“Oblivion,” Westport Country Playhouse
“Oblivion,” the current show now at the Westport Country Playhouse, is a mixed bag, with deep human issues wrapped up in an all-too-familiar, over-used plot. It is the play itself, not the production, which falters -- which simply does not deliver enough goods. “Oblivion” joins an ever-growing contemporary list of family-issue plays, but adds no new direction to that list.
Yet, to do her justice, playwright Carly Mensch offers lively, believable -- even entertaining -- dialogue, quickly capturing the audience. It is familiar territory -- comfortable, easily recognizable.
Mensch takes on the parent-child relationship embroiled in a clash of beliefs. Parents Pam and Dixon are free-spirited souls, former hippies whose values reflect the revolutionary 1970s. And when daughter Julie turns to a traditional Christian faith, the mother is appalled. Where did she, as parent, go wrong? “The Bible sounds like a Hallmark card,” she summarizes at one point.
Indeed, this is familiar grist for the playwriting mill. We’ve often seen, on stage and off, this particular pattern. Children, in teen-age rebellion, reverse the values of their parents, whatever they might be. Julie has nowhere to go, when she chooses to rebel, but away from secularism and into religion.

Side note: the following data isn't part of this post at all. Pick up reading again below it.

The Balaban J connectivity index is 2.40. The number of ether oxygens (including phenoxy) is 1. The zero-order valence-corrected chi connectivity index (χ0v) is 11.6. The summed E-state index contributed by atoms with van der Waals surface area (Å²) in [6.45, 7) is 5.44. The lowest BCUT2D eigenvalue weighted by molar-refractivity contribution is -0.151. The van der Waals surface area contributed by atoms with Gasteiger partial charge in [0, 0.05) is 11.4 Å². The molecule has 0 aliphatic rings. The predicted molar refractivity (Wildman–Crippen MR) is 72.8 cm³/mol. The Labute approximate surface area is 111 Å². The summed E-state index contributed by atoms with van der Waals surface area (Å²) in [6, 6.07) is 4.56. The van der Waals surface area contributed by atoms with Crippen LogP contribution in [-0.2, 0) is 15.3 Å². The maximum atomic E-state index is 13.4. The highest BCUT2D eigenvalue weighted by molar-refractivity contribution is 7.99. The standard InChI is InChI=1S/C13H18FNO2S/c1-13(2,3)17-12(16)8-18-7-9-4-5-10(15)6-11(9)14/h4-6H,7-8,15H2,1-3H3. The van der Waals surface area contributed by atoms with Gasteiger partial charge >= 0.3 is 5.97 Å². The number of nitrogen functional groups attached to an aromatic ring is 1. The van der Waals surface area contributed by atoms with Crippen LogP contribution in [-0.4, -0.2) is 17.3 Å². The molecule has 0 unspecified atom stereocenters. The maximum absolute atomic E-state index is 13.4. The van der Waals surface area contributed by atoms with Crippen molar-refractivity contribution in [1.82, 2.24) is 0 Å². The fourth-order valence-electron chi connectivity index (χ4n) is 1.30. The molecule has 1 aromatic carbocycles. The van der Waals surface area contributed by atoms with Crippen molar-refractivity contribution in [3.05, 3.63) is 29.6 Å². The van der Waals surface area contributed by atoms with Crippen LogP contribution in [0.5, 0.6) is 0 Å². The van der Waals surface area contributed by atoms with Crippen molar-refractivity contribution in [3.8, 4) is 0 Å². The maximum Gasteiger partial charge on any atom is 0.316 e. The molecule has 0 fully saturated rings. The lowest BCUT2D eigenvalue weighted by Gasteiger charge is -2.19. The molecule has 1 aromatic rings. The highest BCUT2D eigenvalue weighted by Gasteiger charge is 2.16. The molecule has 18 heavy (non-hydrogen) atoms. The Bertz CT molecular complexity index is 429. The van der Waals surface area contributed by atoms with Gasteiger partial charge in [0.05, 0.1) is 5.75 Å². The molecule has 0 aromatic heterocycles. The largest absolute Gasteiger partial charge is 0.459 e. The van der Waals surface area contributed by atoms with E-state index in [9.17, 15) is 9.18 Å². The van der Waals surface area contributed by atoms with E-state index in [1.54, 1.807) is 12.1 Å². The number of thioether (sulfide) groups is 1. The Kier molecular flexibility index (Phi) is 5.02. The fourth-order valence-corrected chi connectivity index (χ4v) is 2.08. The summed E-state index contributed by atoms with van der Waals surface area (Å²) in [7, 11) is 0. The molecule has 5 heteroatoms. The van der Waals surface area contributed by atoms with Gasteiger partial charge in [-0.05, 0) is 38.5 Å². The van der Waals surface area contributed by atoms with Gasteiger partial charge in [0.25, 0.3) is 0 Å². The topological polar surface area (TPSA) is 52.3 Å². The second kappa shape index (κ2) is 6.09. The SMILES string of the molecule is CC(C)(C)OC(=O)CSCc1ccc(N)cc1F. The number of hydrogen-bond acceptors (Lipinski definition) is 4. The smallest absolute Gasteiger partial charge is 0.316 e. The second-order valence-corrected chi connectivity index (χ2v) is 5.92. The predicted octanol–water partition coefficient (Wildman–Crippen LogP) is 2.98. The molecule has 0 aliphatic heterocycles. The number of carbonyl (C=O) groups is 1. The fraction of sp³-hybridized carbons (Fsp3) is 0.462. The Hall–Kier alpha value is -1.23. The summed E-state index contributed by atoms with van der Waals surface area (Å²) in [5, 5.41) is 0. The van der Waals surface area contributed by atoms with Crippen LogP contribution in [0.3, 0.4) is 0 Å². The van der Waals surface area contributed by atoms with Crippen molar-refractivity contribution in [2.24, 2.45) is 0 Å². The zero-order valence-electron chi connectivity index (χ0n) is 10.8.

Mensch adds further complications between husband and wife -- she is successful in her career, while he struggles and fails as a writer. Added to the mix is Julie’s friend Bernard, an aspiring film-maker, whose confused creative efforts focus on Julie as his star. All four, to do Mensch justice, are sharply-drawn characters.
Moreover, director Mark Brokaw directs briskly, supported by a first-rate cast. In the hands of Brokaw and his talented cast -- Katie Broad, Johanna Day, Aidan Kunze, and Reg Rogers -- “Oblivion” provides an entertaining evening. Characters play off each other with intensity, and the drama comes to life.
But “Oblivion” could have offered so much more -- if the underlying ideas had leaped out of the page -- fresh, original, and provocative.
This also appears on nytheaterscene.com...and a longer version on jewish-theatre.com and national jewish post & opinion.